Those who followed cricket in the 70’s can never forget how Bhagwath Chandrasekhar spun a web around the Englishmen on their own soil to not just win a Test match for India but also strike fear among batsmen. A fear which was at par with facing fast bowlers. Chandrasekhar was someone who always loved to trick England with his leg spin. In the 23 matches, he played against England, the crafty leg-spinner scalped 95 wickets at a miserly economy of 2.50. But what makes it even more admirable is Chandrasekhar was capable of outsmarting some of the best batsmen despite his bowling arm being affected by polio.
6/38 at The Oval, 1971
Chandrasekhar is best remembered for his iconic performance in the final Test of the three-match series between India and England at the Oval. Batting first, England piled 355 runs on the board and in reply India was bowled out for 284, conceding a lead of 71. The three-match Test series was on the line with both sides failing to eke out a win in the previous two matches. With just under two days of play remaining in the Test, a win seemed unlikely for India. But on a slowish surface, S Venkataraghavan started to get some purchase and this prompted skipper Ajit Wadekar to introduce Chandra in the attack and just five balls into his first over batsman John Edrich was gone. Bowling from the Vauxhall End, Chandra struck twice, in successive balls, just before lunch as Keith Fletcher was out when Eknath Solkar was caught at short leg.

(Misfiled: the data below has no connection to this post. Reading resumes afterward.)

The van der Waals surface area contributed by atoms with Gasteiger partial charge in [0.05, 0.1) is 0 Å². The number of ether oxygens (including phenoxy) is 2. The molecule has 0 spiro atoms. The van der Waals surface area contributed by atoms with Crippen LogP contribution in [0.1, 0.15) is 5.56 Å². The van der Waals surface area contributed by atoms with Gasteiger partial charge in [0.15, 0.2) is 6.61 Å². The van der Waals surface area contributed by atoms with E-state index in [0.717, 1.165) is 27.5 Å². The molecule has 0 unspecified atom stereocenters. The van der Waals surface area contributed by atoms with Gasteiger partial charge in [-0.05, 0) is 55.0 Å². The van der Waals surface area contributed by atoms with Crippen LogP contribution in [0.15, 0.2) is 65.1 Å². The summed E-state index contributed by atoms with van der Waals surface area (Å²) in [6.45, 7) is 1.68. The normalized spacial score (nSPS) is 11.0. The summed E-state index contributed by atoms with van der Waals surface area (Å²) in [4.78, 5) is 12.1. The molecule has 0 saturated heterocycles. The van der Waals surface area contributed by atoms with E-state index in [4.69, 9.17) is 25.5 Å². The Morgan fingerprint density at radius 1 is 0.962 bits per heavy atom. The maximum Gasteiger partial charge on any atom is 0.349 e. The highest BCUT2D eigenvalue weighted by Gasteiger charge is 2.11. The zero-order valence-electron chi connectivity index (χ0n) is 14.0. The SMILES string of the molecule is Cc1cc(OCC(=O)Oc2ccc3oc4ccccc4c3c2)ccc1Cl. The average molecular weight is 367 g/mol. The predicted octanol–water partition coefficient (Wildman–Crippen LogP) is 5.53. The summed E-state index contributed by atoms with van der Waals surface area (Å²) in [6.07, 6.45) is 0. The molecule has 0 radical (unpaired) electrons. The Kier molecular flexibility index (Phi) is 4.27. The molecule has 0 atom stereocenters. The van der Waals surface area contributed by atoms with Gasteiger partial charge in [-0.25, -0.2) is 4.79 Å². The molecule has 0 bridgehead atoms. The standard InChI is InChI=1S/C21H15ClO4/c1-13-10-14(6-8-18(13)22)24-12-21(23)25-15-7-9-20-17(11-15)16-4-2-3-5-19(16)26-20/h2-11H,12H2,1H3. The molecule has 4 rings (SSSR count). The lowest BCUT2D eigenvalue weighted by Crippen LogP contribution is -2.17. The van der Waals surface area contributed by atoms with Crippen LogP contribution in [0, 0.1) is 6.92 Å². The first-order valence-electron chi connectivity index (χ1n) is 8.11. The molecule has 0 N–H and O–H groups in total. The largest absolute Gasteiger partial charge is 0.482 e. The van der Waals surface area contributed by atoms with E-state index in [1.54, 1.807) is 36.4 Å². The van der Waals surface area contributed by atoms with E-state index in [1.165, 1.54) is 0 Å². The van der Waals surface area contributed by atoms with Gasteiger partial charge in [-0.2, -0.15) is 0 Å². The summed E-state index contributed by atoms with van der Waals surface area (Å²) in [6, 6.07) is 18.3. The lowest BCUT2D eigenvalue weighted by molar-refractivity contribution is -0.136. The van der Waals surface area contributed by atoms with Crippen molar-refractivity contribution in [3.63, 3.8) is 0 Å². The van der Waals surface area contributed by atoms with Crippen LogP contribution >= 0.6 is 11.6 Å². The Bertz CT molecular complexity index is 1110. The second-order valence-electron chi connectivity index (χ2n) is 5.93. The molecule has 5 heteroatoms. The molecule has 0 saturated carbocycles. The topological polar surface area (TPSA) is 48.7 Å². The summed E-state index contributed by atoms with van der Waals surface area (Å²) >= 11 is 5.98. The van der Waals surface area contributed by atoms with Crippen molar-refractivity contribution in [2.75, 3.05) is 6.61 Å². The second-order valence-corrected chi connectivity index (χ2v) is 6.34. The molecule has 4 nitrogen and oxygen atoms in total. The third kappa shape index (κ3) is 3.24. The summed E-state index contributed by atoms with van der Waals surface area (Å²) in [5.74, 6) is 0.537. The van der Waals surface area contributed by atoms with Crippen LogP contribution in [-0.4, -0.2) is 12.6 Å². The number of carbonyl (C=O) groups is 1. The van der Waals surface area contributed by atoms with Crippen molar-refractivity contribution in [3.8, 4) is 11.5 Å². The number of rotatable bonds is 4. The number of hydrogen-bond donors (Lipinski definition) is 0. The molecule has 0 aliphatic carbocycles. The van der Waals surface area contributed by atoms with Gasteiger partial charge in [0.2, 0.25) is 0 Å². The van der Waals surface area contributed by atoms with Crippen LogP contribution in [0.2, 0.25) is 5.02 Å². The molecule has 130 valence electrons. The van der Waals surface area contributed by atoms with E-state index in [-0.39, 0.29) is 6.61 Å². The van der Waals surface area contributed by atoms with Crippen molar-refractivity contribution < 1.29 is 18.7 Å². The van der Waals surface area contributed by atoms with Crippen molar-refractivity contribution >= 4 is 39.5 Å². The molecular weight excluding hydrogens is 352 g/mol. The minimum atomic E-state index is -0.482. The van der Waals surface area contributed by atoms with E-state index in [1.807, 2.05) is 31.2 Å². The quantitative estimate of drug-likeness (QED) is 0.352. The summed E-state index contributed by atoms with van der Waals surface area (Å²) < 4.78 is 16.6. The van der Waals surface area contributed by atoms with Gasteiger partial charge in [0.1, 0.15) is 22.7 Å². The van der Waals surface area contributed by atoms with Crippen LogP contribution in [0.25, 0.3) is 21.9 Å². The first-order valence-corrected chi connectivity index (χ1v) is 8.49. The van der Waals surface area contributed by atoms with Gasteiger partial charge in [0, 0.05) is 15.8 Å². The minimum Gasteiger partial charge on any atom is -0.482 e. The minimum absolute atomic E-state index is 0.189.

What happened in the next two hours can only be described as one of the greatest spells by an Indian spinner bowling abroad. In his spell of 18 overs, Chandra gave away just 38 runs which included three maidens and picked up 6 wickets.
Befuddled by his quirky action the Englishmen had no answer to Chandra’s guile. Apart from Edrich’s dismissal, all others were caught by fielders around the bat as batsman prodded and tried to defend in vain. In reply, India cantered home with four wickets in hand as Syed Abid Ali hit the winning runs. India won the Test and series by a margin of 1-0. This was India’s first Test series win on English soil.
Between his debut in January 1964 and his final appearance on July 1979, India won nine Test matches away from the familiarity of home conditions. In five of those games, Chandra picked up 42 wickets at an average of 17.14 including five five-wicket hauls.